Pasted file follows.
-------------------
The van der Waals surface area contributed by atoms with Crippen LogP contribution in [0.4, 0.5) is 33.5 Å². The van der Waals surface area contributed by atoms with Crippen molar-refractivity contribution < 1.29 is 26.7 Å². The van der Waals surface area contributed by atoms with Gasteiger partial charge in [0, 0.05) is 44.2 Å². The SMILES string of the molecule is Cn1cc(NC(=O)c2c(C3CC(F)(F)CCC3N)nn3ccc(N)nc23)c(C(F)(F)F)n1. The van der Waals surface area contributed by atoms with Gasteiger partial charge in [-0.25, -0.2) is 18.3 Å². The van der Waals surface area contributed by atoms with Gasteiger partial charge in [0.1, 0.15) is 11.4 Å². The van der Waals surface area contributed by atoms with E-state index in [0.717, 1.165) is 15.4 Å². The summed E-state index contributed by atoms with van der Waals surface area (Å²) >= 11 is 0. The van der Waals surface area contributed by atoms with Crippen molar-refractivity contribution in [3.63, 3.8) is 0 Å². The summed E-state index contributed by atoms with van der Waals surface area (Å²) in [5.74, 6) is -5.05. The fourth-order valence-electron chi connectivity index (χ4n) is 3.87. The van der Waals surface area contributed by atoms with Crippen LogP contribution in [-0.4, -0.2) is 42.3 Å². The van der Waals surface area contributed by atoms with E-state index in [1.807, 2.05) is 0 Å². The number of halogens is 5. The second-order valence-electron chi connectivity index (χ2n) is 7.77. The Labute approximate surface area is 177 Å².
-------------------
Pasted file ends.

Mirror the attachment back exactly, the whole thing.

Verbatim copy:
The van der Waals surface area contributed by atoms with Crippen LogP contribution in [0.4, 0.5) is 33.5 Å². The van der Waals surface area contributed by atoms with Crippen molar-refractivity contribution < 1.29 is 26.7 Å². The van der Waals surface area contributed by atoms with Gasteiger partial charge in [0, 0.05) is 44.2 Å². The SMILES string of the molecule is Cn1cc(NC(=O)c2c(C3CC(F)(F)CCC3N)nn3ccc(N)nc23)c(C(F)(F)F)n1. The van der Waals surface area contributed by atoms with Gasteiger partial charge in [-0.25, -0.2) is 18.3 Å². The van der Waals surface area contributed by atoms with Gasteiger partial charge in [0.1, 0.15) is 11.4 Å². The van der Waals surface area contributed by atoms with E-state index in [0.717, 1.165) is 15.4 Å². The summed E-state index contributed by atoms with van der Waals surface area (Å²) >= 11 is 0. The van der Waals surface area contributed by atoms with Crippen molar-refractivity contribution in [3.63, 3.8) is 0 Å². The summed E-state index contributed by atoms with van der Waals surface area (Å²) in [5.74, 6) is -5.05. The fourth-order valence-electron chi connectivity index (χ4n) is 3.87. The van der Waals surface area contributed by atoms with Crippen LogP contribution in [-0.4, -0.2) is 42.3 Å². The van der Waals surface area contributed by atoms with E-state index in [1.807, 2.05) is 0 Å². The number of halogens is 5. The second-order valence-electron chi connectivity index (χ2n) is 7.77. The Labute approximate surface area is 177 Å².